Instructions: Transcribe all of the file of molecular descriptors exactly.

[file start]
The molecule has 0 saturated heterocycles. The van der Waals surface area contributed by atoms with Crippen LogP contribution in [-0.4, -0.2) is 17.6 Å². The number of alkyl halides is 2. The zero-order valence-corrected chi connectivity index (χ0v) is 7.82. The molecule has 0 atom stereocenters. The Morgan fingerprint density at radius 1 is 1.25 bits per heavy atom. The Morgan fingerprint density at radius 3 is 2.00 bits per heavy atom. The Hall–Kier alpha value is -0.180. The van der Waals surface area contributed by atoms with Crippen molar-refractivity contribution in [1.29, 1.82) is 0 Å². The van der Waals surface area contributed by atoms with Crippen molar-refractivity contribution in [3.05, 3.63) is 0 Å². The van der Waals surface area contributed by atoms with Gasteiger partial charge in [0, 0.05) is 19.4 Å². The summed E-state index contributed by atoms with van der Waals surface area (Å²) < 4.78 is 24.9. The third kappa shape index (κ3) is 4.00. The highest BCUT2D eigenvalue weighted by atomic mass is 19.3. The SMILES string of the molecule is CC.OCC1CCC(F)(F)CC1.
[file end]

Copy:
The molecule has 0 saturated heterocycles. The van der Waals surface area contributed by atoms with Crippen LogP contribution in [-0.4, -0.2) is 17.6 Å². The number of alkyl halides is 2. The zero-order valence-corrected chi connectivity index (χ0v) is 7.82. The molecule has 0 atom stereocenters. The Morgan fingerprint density at radius 1 is 1.25 bits per heavy atom. The Morgan fingerprint density at radius 3 is 2.00 bits per heavy atom. The Hall–Kier alpha value is -0.180. The van der Waals surface area contributed by atoms with Crippen molar-refractivity contribution in [1.29, 1.82) is 0 Å². The van der Waals surface area contributed by atoms with Crippen molar-refractivity contribution in [3.05, 3.63) is 0 Å². The van der Waals surface area contributed by atoms with Gasteiger partial charge in [0, 0.05) is 19.4 Å². The summed E-state index contributed by atoms with van der Waals surface area (Å²) < 4.78 is 24.9. The third kappa shape index (κ3) is 4.00. The highest BCUT2D eigenvalue weighted by atomic mass is 19.3. The SMILES string of the molecule is CC.OCC1CCC(F)(F)CC1.